Scrapbooking is more than a hobby to me – I actually consider it a bit of a responsibility. As I scrap my family’s most cherished moments, I am acutely aware of my role as a family historian. By the photographs that I choose to place into my scrapbook and by the comments I choose to include with them, I am leaving future generations a glimpse into who I am and what in my life was most important to me. By including historically significant moments such as the aftermath of 9/11 and the election of the first African-American President, I am also leaving a first-hand account of these important events.
One of my greatest motivators for including journaling on my scrapbook pages was a comment from a friend who was cleaning out her mother’s house after she passed away. She told me that she tossed her mother’s old photo albums into the trash because she had no idea who the people in the pictures were. I was very disturbed by what she said, and vowed that my heirs would have quite a different experience as they came across my albums. They would find names and dates and places, and a written account of their ancestor’s journey. I would leave them something beautiful and informative to love and to treasure.
Spiritually, scrapbooking is very healing and grounding. Honestly, I am never more in-the-moment and spiritually present as when I am scrapping the past for future generations. It ties everything in my life together in a thoughtful, creative, most rewarding process.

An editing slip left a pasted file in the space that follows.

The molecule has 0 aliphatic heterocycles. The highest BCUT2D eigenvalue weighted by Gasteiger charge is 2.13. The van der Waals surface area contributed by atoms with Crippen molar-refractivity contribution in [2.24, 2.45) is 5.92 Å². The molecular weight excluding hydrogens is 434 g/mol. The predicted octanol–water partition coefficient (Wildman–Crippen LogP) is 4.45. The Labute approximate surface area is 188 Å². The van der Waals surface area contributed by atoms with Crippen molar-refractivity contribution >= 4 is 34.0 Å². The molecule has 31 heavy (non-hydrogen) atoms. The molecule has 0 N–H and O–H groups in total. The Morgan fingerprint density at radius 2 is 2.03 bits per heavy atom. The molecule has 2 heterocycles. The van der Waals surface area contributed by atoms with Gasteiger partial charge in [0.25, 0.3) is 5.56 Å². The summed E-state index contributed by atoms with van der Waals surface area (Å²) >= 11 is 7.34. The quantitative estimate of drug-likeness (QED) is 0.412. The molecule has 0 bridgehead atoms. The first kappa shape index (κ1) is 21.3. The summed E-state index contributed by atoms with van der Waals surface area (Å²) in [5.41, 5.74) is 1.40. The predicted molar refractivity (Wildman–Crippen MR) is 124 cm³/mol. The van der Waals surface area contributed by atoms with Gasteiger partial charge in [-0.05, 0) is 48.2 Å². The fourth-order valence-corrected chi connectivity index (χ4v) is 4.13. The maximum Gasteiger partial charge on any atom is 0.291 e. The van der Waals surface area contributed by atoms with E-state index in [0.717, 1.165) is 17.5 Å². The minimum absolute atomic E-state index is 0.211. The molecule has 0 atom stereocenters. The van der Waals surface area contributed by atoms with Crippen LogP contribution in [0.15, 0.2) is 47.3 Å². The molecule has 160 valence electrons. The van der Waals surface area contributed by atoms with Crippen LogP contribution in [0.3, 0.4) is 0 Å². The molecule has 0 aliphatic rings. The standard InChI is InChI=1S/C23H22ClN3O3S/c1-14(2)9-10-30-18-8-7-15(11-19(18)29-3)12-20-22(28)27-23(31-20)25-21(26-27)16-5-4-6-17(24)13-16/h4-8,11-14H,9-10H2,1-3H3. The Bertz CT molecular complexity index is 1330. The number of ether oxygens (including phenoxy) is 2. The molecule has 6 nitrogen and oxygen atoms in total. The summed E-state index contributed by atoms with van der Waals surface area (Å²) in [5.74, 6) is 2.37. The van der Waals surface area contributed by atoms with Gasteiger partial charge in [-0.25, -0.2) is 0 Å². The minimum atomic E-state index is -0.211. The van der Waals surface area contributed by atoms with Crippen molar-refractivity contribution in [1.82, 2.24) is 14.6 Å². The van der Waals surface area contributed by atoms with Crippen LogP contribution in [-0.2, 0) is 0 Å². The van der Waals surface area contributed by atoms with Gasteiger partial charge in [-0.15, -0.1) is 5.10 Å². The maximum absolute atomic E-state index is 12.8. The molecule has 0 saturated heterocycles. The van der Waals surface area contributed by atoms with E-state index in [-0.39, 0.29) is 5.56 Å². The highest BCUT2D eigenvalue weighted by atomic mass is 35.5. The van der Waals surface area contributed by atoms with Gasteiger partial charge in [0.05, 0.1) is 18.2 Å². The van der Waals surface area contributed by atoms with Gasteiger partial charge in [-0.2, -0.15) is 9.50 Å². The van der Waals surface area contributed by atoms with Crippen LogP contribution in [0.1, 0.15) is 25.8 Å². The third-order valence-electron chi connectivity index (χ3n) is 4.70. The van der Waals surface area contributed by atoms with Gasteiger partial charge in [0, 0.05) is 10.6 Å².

Although I kept a photographic record of much of my life from the age of sixteen, I was transformed when a friend introduced me to modern scrapbooking, about five years ago. I instantly recognized the value of combining my photography with my artistic sensibilities and my personal journaling.
For me, scrapbooking is a creative outlet, a meditation, and an expression of my individuality. It is often a welcome escape from other, often less enjoyable, responsibilities, and it is a way to preserve my most cherished memories –good and bad – for future generations. It is the most rewarding of pastimes.
Another rewarding pastime: BAKING PIE. One of the first harvests of spring is the prolific and chuck-full-of-vitamins Rhubarb. Strawberries from California are very reasonably priced in springtime, so I thought it would be fun to share this wonderful recipe:
STRAWBERRY RHUBARB PIE (makes 2 lattice-top pies)
1 ½ lbs. cleaned, chopped rhubarb (stalks ONLY-leaves are poisonous!)
6 cups halved fresh strawberries
2 cups sugar
1/3 cup cornstarch
1/4 teaspoon ground nutmeg
prepared pie dough
heavy cream or egg wash for glazing
Preheat the oven to 425 degrees.
Line two pie tins with the rolled out dough, as described below, reserving the rest of the dough for the lattice tops. Refrigerate for at least 15 minutes, allowing the dough to relax.
In a large bowl, combine the sugar, cornstarch and nutmeg. Add the rhubarb and the strawberries, tossing to coat well. Divide the fruit mixture evenly into the pie shells, and set aside.
Roll out the remaining pie dough, and cut into 12 strips, each about 1 ½ inches thick. Weave the strips of dough over each pie, using 3 strips placed horizontally, and 3 strips placed vertically, on each to create a lattice design. Trim the overhanging strips, tuck under the pie dough that lines the pie tin, and crimp the edges decoratively, to seal. Brush the lattice and the edges of the pie with heavy cream, or with an egg wash made with one egg whisked with 1T. milk.
Bake on the low rack of the oven at 425 degrees for 10 minutes, then lower temperature to 375 degrees and bake for an additional 50 to 60 minutes, until juices are bubbling and the crust is a nice golden brown.